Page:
Creating multiple financial reports for different people for different reasons take much time and honestly, it sucks. No one enjoys it. It is just a pain. There, I said it.
Perhaps it is not so much creating financial reports that are the problem. Most often than not, the problem is that the process of financial reporting and the method used in it is heavy and old-fashioned.
Even though it is 2019, many companies are still trapped in Excel spreadsheets. It blows our minds thinking about the fact that companies with a couple of hundred million in turn over still wrangle with Excel spreadsheets for their financial reporting & analysis.
Now do not get us wrong; we know Excel spreadsheets can do a lot of good things, and it can be used to generate financial reports or budgets or forecasts. The question of whether these financial reports, budgets or forecasts are correct and accurate – that is a different story.
If you are generating your reports using Excel spreadsheets, you must know that it is so easy to make mistakes in these sheets and so hard to spot them. It gets even harder when multiple people have to make inputs on the same sheet because then you are met with problems on which version everyone made their updates on or if someone unintentionally makes mistakes on the sheets like dragging formula across without realizing it or just breaking some of the formula found in it.
Then there is the problem of extracting the data that you need so you can generate the needed reports and then the later problem of maintaining all these spreadsheets. You eventually come to a point when you spend a lot more time trying to verify your figures to ensure it is looking at the right data and to make sure the formulas and links are still correct.
When you are in this situation – generating financial reports feel more burdensome than fun.
This begs the question – how do you make Excel work for financial reporting & analysis?
In an attempt to make a point of this article clear, it is first important to understand the concept that finance professionals are used to Excel. Excel is the programming language of accounting – for good and bad.
It is, therefore, very difficult to get finance people to abandon Excel since they are so used to it. It is a tool they know works and a tool that they have relied on for years. Truthfully, it is not that Excel isn´t useful because it is a powerful tool. The problem lies when you rely on Excel spreadsheets to create financial reports because Excel was never meant to be used that way in the first place.
However, you can still make Excel work for financial reporting & analysis. Take how Performance Canvas Financials – a cloud-based reporting, budgeting & planning software approaches this issue smartly.
Recognizing that Excel is a tool that is so familiar to finance professionals, they use Microsoft Excel as their user interface. What this means is that when you log in to the tool, you have the option to do your inputs either in the web or through Excel add-in.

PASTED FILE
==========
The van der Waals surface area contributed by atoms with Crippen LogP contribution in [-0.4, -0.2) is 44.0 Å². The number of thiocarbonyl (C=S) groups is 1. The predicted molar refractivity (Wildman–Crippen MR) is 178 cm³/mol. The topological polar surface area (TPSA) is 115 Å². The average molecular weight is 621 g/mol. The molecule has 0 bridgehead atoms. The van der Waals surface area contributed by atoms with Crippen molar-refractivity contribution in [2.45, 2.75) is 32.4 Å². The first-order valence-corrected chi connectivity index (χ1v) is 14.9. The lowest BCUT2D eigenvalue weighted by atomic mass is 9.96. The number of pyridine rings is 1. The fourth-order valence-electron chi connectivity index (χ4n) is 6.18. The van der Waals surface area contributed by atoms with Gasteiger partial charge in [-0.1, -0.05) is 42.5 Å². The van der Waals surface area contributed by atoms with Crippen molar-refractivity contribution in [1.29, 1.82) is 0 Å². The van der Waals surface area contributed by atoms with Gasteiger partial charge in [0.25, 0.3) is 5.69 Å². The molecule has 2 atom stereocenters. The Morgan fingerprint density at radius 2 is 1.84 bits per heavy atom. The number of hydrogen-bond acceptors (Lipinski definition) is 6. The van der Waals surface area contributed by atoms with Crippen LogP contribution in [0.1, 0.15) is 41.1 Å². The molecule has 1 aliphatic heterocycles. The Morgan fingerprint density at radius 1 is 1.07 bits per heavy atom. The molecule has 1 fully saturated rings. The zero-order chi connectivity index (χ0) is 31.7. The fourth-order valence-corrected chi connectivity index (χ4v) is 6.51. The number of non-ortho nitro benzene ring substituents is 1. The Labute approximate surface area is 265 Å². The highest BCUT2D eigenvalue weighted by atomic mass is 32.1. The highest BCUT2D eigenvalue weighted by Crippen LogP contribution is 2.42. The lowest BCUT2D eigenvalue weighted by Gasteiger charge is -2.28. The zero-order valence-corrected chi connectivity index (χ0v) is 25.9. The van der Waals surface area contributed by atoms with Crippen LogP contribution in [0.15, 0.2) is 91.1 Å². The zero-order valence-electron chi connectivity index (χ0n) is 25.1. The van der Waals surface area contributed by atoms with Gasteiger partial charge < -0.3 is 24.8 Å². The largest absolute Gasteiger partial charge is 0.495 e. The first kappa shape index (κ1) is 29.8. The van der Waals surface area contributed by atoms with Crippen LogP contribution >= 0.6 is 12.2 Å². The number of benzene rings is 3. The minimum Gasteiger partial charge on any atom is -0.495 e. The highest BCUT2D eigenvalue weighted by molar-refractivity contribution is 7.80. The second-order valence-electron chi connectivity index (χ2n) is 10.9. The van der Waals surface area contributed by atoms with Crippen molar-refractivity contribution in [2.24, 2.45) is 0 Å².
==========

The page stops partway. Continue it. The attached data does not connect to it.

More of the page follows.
You might wonder – how could Excel solve the problems of Excel financial reporting? It is fairly simple; Excel is used as a user interface in this software. What this means is that when you log in, you only use Excel as a window to seeing your data. All the formula and business rules are set up in a centralized server. This way,
- You can connect your reporting software to your ERP system for automatic and seamless flow of data
- You eliminate the problems of inaccuracy due to broken formulas or innocent msitakes on the spreadsheets because you can put in business rules that will do self-checks on your figures
- You can design it in a way that you are allowed to drill through or investigate your figures for improved transparency
- The finance team will not have a hard time adopting this tool because on its front end it is still Excel. None of the Excel capabilities are turned off. What you do is just add in menus to make it easier for them and add in templates so they can generate reports faster.
- You can finally now do multi-dimensional financial reporting. This type of reporting is not possible to do with Excel because Excel by nature is two dimensional but because you have a server in the backend that ensures you can have business rules driving reporting and you have as many dimensions as you please in your reports.
- Having a server-based software with Excel user interface allows you to do more deep level reporting and analysis tasks like testing assumptions, performing what if scenarios or doing multi-level allocations.
In short, using a reporting software like Performance Canvas Financials means you can still enjoy using Excel spreadsheets for reporting without having to deal with all the underlying issues associated with Excel such as inaccuracy, data mistrust, complex maintenance, and many more.
Are you curious if this type of set up for financial reporting & analysis can work for your organization?
Visit www.performancecanvas.com or email firstname.lastname@example.org to see a free online demo of Performance Canvas Financials. There is still hope in improving financial reporting & analysis without completely ditching Excel.
Visit www.performancecanvas.com for more information.
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